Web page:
X-rays in medicine
X-ray of the knee joint.
X-rays are a form of high frequency, high energy electromagnetic radiation which, since their discovery in 1895, have been used increasingly in medicine both for diagnosis and treatment. X-rays can be used to produce images of bones, organs, and internal tissues. Low doses of X-rays are passed through the tissues and cast images – essentially shadows – on to film or onto a fluorescent screen. The X-ray image, also known as a radiograph, shows any structurally changes in the area that is being examined.
X-rays have the potential to damage living cells, especially those that are dividing rapidly. Because cancer cells divide rapidly, high doses of X-rays are used (along with other forms of radiant energy) for treating cancer.
How X-rays work
X-rays are produced artificially by bombarding a tungsten target with electrons in a device called an X-ray tube. The X-rays that are emitted travel in straight lines and radiate outward in all directions from a point on the target. In an X-ray machine, the X-ray tube is surrounded by lead casing, except for a small aperture through which the X-ray beam emerges.
Each of the body's tissues absorbs X-rays in a predictable way. Bones, which are dense and contain calcium, absorb X-rays well. In contrast, soft tissues – skin, fat (see adipose tissue, blood, and muscle, for example – absorb X-rays to a lesser extent. Thus when an arm, for instance, is placed in the path of an X-ray beam, the X-rays pass readily through the soft tissues but penetrate the bones much less easily. As a result, the arm casts a shadow on to film or on to a fluorescent screen, with the bone appearing white and the tissues dark gray.
When a patient arrives for an X-ray examination, the radiographer explains the procedure. The patient undresses to expose the area to be X-rayed and must remove any objects that might produce an image on the film, such as jewelry, hair-grips, dentures, or a wig.
The position of the patient when the X-ray is taken is carefully chosen to provide the clearest view of the part under examination, although this position may require modification if the patient is very ill or in severe pain.
The X-ray film is usually contained in a flat cassette; the patient lies, sits, or stands with the region to be examined in contact with the cassette. To avoid getting a blurred image, the patient must keep still while the X-ray is taken. Every effort is made to keep the patient comfortable and relaxed and to use the shortest possible exposure time – usually just a fraction of a second. If necessary, the region under examination can be supported or immobilized.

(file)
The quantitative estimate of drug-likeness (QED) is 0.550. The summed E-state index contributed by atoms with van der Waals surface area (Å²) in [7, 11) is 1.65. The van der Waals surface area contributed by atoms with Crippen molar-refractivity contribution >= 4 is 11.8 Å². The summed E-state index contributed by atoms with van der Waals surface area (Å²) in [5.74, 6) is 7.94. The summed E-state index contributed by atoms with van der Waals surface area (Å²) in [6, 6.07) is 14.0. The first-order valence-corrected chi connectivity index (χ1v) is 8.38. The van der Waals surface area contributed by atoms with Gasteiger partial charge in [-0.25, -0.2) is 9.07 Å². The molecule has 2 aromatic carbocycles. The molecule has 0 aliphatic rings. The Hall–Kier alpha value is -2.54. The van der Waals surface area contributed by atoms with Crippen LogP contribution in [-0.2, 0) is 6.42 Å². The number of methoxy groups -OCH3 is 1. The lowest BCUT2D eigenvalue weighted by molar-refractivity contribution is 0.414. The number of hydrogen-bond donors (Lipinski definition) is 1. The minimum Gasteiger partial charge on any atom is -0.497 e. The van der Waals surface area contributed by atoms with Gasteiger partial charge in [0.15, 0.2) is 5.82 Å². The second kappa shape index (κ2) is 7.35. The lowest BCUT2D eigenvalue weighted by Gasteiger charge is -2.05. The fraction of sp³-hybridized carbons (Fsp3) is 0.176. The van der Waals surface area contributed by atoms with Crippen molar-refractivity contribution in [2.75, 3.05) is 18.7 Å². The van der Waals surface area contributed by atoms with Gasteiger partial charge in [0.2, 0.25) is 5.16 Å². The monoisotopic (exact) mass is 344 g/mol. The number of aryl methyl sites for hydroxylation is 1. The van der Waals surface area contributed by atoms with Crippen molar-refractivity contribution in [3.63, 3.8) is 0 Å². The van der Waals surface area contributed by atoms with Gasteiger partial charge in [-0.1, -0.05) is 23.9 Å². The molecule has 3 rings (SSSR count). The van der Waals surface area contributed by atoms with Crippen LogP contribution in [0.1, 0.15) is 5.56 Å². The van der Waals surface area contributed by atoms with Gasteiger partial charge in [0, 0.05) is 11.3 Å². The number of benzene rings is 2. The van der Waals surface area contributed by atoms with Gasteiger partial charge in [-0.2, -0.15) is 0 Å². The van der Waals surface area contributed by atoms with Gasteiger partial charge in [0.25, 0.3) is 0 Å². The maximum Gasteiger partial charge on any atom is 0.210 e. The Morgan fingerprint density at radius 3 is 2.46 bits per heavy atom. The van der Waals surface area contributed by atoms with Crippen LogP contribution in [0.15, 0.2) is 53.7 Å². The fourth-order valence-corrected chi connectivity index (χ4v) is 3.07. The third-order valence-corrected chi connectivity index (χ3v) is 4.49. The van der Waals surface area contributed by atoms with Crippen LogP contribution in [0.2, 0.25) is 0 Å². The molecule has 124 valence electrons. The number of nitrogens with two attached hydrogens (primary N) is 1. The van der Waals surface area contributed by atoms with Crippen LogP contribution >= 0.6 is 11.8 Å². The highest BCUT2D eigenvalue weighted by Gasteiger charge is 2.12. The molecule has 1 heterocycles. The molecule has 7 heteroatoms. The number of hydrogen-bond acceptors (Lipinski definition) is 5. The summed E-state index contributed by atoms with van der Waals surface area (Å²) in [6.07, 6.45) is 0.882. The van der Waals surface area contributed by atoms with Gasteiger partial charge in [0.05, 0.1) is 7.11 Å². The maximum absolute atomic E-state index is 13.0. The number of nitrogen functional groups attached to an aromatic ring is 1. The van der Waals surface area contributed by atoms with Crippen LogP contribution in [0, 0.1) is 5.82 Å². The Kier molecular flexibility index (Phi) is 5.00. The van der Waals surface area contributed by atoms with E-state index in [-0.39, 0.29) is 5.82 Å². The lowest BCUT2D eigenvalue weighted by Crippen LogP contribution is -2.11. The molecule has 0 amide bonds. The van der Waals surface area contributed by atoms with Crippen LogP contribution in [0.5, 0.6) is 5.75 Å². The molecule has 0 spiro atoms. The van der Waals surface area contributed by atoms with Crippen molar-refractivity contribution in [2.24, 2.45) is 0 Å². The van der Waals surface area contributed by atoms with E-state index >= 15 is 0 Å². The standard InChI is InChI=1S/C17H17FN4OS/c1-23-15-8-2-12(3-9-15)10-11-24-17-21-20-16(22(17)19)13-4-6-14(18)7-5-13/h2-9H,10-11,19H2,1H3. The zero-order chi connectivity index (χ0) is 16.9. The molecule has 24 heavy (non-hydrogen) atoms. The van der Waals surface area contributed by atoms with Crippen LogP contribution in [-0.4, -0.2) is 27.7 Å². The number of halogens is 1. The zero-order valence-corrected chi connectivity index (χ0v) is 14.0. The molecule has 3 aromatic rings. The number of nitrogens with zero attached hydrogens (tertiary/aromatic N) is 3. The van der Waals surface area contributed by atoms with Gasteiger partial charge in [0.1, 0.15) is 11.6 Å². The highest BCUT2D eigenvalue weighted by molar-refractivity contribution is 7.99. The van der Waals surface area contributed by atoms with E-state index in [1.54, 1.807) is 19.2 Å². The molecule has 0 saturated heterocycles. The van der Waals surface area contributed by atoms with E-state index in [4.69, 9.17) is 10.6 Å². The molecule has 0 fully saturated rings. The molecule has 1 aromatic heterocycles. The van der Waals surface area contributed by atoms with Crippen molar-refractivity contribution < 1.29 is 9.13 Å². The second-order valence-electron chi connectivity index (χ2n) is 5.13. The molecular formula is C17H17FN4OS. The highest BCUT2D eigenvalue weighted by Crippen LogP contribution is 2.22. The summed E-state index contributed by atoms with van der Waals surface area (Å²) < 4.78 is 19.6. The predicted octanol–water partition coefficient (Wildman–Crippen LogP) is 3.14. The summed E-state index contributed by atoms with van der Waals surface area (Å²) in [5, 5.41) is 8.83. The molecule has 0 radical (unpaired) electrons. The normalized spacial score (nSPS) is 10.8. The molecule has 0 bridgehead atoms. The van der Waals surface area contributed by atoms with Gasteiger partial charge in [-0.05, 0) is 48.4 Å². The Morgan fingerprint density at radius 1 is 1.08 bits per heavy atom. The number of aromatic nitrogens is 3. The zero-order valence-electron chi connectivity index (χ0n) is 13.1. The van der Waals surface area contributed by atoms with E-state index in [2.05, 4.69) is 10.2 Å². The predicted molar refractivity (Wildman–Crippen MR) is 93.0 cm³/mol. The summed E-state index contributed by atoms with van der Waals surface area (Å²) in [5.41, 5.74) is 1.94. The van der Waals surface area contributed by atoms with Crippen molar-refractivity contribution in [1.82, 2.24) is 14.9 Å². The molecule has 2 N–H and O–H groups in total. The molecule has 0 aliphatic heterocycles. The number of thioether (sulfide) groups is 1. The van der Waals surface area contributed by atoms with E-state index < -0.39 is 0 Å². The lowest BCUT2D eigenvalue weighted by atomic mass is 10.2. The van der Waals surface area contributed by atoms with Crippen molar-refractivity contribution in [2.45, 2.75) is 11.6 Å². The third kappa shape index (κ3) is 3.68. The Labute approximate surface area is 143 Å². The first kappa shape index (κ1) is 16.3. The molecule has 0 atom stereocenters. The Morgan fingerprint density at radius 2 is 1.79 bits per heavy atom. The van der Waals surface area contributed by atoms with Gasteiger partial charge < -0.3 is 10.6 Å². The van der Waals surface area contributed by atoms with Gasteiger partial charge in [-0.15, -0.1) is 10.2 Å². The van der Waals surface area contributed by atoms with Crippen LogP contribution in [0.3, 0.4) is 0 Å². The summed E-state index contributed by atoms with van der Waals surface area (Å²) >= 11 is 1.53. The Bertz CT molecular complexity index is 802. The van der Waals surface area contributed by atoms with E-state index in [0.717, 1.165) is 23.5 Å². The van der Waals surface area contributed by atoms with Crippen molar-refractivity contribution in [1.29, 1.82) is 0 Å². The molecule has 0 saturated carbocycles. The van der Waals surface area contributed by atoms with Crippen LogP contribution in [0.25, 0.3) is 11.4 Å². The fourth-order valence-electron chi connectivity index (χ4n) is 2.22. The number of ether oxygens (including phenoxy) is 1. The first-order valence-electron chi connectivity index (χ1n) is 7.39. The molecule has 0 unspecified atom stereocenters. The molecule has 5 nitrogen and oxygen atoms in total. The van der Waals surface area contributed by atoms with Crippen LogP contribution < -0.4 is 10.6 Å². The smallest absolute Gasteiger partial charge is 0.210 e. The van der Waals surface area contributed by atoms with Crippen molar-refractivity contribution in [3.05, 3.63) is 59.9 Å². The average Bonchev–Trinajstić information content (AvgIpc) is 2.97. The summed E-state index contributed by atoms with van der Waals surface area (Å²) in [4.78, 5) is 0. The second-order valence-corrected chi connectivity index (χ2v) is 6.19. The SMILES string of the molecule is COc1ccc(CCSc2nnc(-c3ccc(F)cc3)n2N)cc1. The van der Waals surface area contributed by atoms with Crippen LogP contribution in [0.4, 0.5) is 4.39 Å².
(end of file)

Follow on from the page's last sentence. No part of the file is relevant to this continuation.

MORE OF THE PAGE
When the patient is in the correct position, the film is in place, and the X-ray tune is ready, the radiographer leaves the room for a few moments and pressures the exposure button on the control panel to take the X-ray.
Once the X-ray film has been developed, it is interpreted by a radiologist. Some disorders, such as fractures and dislocations, are immediately recognizable; others, such as tumors, may take more time to assess.
Special X-ray techniques
Hollow or fluid-filled parts of the body often do not show up well on X-ray film unless they first have a contrast medium (a substance that is opaque to X-rays) introduced into them. Contrast-medium X-ray techniques are used to look at the gallbladder (cholecystography), the bile ducts (cholangiography), the urinary tract (urography), the gastrointestinal tract, the blood vessels (angiography and venography), the spinal cord (myelography), and the spaces within joints (arthography).
X-rays can be used to obtain an image of "slice" through an organ or part of the body by a technique known as tomography. More detailed and accurate images of a body slice are produced by combining tomography with the capabilities of a computer to give computed tomography scanning (CT or CAT scanning).
Large doses of radiation can be extremely harmful and even small doses carry some risk. Modern X-ray film, equipment, and techniques are designed specifically to produce high-quality images with the lowest possible radiation exposure to the patient. The possible hazard of genetic damage can be minimized by using a lead shield to protect the patient's reproductive organs from the X-rays. X-ray examinations are generally avoided if there is any possibility of pregnancy. Radiographers and radiologists wear a film badge to monitor their exposure to radiation.